Mobile technology on the whole is becoming ever more advanced as the years go by. Manufacturers of the latest smart phones and tablets compete in a fierce market, with rival brands battling for the most sales by offering up the most sophisticated technology. Not only is competition rife for existing devices, but companies are increasingly investing in innovation to ensure they’re developing the most cutting edge devices.
We are told that wearable technology is what the future holds, but so far we have not seen this enthusiasm translate into sales. In fact, the buying public seem to have a largely apathetic attitude towards wearable gadgets, and some might argue that the buzz surrounding the concept has waned.
This underwhelming attitude may make a quick turnaround this Spring, as loyal Apple users lay eyes on the new iWatch. Apple’s very own smart watch may push this technology further towards the main stream. The global tech giant’s slick marketing techniques are arguably what sets them apart from other manufacturers, leaving them miles ahead of the competition. Who knows – maybe Apple’s latest offering could be a huge contributing factor to the rise of the smart watch?
Despite what many think, this is by no means ‘new’ technology – it’s actually been around for well over 10 years. Microsoft was the first to introduce the idea of wearable technology in 2004 with SPOT (Smart Personal Objects technology), and their aim was to “personalise household devices and make their uses more versatile”.
Watches were one of the first things to receive the SPOT treatment and Microsoft created something that could do nearly everything a modern smart watch can do, like checking the weather, receive messages and, of course, tell the time.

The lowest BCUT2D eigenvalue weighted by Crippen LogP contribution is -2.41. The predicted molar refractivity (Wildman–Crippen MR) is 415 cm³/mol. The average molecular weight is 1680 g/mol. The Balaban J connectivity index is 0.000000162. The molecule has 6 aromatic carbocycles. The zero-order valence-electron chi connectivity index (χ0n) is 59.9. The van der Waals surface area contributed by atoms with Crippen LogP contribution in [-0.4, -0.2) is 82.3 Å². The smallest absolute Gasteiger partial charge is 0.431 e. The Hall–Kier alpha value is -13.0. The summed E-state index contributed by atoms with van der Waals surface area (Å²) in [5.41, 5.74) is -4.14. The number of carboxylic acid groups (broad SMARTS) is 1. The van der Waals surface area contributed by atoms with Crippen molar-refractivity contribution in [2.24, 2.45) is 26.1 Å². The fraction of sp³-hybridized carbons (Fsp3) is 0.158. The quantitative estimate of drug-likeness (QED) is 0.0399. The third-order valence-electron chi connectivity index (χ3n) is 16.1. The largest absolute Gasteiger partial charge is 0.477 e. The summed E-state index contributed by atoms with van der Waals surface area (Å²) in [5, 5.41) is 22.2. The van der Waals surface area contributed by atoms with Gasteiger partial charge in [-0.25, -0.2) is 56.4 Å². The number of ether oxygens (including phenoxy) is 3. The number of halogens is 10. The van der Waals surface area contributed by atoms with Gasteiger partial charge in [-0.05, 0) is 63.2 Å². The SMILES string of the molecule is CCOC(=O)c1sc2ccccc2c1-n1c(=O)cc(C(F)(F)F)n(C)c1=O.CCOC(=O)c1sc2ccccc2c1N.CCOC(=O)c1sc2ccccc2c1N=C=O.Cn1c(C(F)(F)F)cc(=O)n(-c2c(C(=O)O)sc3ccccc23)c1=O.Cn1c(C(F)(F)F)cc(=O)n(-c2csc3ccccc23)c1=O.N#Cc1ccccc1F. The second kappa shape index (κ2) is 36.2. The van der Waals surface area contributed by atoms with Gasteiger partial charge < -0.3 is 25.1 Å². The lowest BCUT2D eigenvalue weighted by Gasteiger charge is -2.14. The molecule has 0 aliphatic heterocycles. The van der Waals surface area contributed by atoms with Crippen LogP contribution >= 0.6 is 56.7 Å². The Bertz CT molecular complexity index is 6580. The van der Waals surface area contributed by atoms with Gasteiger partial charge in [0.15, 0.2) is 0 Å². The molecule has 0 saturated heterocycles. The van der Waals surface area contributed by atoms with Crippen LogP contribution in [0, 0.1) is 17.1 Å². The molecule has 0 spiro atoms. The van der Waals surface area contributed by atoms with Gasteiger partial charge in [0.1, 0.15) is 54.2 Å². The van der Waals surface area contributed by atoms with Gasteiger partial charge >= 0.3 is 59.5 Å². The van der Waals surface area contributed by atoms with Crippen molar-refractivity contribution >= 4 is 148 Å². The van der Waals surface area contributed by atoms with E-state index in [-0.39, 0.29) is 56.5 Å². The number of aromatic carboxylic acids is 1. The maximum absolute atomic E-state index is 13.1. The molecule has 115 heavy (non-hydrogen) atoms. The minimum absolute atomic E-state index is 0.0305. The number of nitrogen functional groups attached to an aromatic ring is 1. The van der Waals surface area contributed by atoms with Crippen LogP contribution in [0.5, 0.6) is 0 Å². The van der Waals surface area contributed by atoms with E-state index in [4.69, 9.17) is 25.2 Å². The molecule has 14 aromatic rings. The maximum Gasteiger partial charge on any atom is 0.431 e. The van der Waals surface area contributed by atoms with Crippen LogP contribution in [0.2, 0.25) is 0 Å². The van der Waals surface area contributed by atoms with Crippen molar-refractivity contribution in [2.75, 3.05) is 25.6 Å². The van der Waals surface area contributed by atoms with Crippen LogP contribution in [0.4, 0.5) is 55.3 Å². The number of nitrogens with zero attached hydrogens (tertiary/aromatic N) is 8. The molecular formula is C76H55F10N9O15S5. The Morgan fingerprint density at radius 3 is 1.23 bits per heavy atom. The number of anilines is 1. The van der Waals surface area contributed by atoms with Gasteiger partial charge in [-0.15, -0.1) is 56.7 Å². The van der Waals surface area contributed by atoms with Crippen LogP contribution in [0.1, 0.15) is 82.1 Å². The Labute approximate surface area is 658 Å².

Unfortunately for Microsoft, the timing of this great innovation was not right. This is largely because the watch relied upon one-way FM radio for data around the same time as broadband was really taking off. Few people were interested in a gadget that had very limited data through 12 MSN Direct channels, so 2008 saw the demise of SPOT, with Microsoft stopping support for the platform.
Back from the Dead
Despite previous failures in the smart watch industry, Microsoft have had another stab at it. The Microsoft Band was released in October 2014 to take on new rivals such as Fitbit, Jawbone and Garmin in a bid to become the leader in the fitness tracker bands. The official launch video seemed to bear a resemblance to Apple’s marketing trickery by tapping into the everyday man’s life and using a largely philosophical message.
The Band has had good reviews to date, so the industry is waiting with baited breath to see if it takes off as expected. One thing is for sure – once Apple get their hands on the smart watch market, the level of competition will soar. Keep your eyes peeled, because we think that 2015 is going to be the year that smart watches take the mobile market by storm!
Karen Harding is the Marketing Manager for an Essex based software development and digital marketing company – Objective IT.